Standard & Poor’s (finally) lift Portugal’s “rubbish” rating

Standard & Poor’s, the world’s ‘big cheese’ among ratings agencies which relegated Portugal to a toxic rating on a truly fateful Friday 13, in 2012, yesterday removed the stigma, rating the country’s public debt on the limits of investment level.

It was a decision that came “totally out of the blue” and which is expected to see “strong reaction in the markets on Monday”.

It means that for the first time in years Canadian ratings agency DBRS is not the only one in the so-called ‘big four’ that stands between Portugal and what otherwise would have been a very hard place indeed.

Welcoming the news, Opposition leader Pedro Passos Coelho has said it should have come sooner.

In typical punchy style, prime minister António Costa retorted: “If the government had changed sooner, we would have left (“rubbish”) sooner”.

António Saraiva, the president of Portugal’s confederation of businesses said S&P’s decision will increase the country’s competitivity, “marking a new cycle of development”.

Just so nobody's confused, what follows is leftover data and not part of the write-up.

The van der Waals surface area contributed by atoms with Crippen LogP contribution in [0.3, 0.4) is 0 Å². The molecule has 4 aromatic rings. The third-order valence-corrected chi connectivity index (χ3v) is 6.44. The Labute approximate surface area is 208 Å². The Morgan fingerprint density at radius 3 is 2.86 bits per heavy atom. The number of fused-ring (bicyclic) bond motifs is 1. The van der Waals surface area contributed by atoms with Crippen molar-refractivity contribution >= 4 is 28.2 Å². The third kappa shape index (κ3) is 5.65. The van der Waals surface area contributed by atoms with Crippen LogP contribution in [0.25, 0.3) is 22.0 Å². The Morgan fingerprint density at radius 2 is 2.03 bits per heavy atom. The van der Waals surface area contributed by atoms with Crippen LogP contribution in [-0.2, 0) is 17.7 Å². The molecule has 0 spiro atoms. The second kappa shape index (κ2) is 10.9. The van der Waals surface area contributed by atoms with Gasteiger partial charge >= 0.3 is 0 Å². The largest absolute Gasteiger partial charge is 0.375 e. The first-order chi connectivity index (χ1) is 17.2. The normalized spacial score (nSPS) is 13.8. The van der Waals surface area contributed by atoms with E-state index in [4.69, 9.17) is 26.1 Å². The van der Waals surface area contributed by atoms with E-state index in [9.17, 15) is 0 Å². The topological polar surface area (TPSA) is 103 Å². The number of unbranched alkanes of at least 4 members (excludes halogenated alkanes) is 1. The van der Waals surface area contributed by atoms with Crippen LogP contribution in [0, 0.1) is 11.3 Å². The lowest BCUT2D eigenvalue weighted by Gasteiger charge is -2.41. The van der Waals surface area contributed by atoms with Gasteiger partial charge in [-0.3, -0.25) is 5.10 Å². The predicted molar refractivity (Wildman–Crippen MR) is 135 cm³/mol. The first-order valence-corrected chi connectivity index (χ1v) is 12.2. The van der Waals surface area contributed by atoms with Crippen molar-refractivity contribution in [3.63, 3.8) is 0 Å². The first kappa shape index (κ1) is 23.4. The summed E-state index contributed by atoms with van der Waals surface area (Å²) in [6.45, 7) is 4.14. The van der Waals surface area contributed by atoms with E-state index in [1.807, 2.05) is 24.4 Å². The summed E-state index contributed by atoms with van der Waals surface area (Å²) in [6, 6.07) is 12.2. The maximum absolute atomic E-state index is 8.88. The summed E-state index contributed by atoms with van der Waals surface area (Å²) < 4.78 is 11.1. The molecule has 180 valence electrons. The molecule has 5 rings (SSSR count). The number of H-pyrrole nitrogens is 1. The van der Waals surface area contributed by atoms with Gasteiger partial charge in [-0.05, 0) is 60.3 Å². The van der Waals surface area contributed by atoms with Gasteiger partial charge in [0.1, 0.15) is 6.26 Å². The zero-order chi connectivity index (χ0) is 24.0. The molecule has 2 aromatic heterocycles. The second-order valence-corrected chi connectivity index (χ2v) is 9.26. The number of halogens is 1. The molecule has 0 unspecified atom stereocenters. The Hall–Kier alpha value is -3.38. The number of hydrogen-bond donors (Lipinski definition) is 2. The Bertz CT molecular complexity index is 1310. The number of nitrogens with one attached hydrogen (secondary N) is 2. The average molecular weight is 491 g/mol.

Explains Diário de Notícias, the basis for the decision is the country’s “strong economic and budgetary performance”.

S&P has increased its estimate for average growth in the economy from 1.5% to 2%, says DN, while other reports say the agency expects growth this year of 2.8%, with 2.3% in 2018.

But whatever lies in store, analysts are purportedly “alerting against euphoria”.

The bottom line, as always, is that budgetary consolidation efforts have to continue, and the country’s ever-increasing public debt needs to come down.

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